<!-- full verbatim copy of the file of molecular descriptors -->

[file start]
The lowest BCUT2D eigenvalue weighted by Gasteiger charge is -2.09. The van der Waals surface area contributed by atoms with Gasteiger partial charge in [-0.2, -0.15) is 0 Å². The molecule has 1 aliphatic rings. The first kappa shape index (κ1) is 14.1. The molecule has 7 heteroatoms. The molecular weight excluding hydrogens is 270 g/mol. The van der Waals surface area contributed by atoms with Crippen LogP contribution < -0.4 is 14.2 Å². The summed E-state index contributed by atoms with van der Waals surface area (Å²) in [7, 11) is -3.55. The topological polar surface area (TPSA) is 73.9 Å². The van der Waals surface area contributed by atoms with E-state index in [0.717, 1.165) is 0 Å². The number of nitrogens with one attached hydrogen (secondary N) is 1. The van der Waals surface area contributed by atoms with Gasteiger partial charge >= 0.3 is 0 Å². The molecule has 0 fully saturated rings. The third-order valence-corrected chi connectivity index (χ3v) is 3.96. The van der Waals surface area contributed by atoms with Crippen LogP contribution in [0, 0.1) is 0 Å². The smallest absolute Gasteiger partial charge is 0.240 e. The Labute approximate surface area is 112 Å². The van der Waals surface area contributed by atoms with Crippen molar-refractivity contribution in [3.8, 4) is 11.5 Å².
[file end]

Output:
The lowest BCUT2D eigenvalue weighted by Gasteiger charge is -2.09. The van der Waals surface area contributed by atoms with Gasteiger partial charge in [-0.2, -0.15) is 0 Å². The molecule has 1 aliphatic rings. The first kappa shape index (κ1) is 14.1. The molecule has 7 heteroatoms. The molecular weight excluding hydrogens is 270 g/mol. The van der Waals surface area contributed by atoms with Crippen LogP contribution < -0.4 is 14.2 Å². The summed E-state index contributed by atoms with van der Waals surface area (Å²) in [7, 11) is -3.55. The topological polar surface area (TPSA) is 73.9 Å². The van der Waals surface area contributed by atoms with E-state index in [0.717, 1.165) is 0 Å². The number of nitrogens with one attached hydrogen (secondary N) is 1. The van der Waals surface area contributed by atoms with Gasteiger partial charge >= 0.3 is 0 Å². The molecule has 0 fully saturated rings. The third-order valence-corrected chi connectivity index (χ3v) is 3.96. The van der Waals surface area contributed by atoms with Crippen LogP contribution in [0, 0.1) is 0 Å². The smallest absolute Gasteiger partial charge is 0.240 e. The Labute approximate surface area is 112 Å². The van der Waals surface area contributed by atoms with Crippen molar-refractivity contribution in [3.8, 4) is 11.5 Å².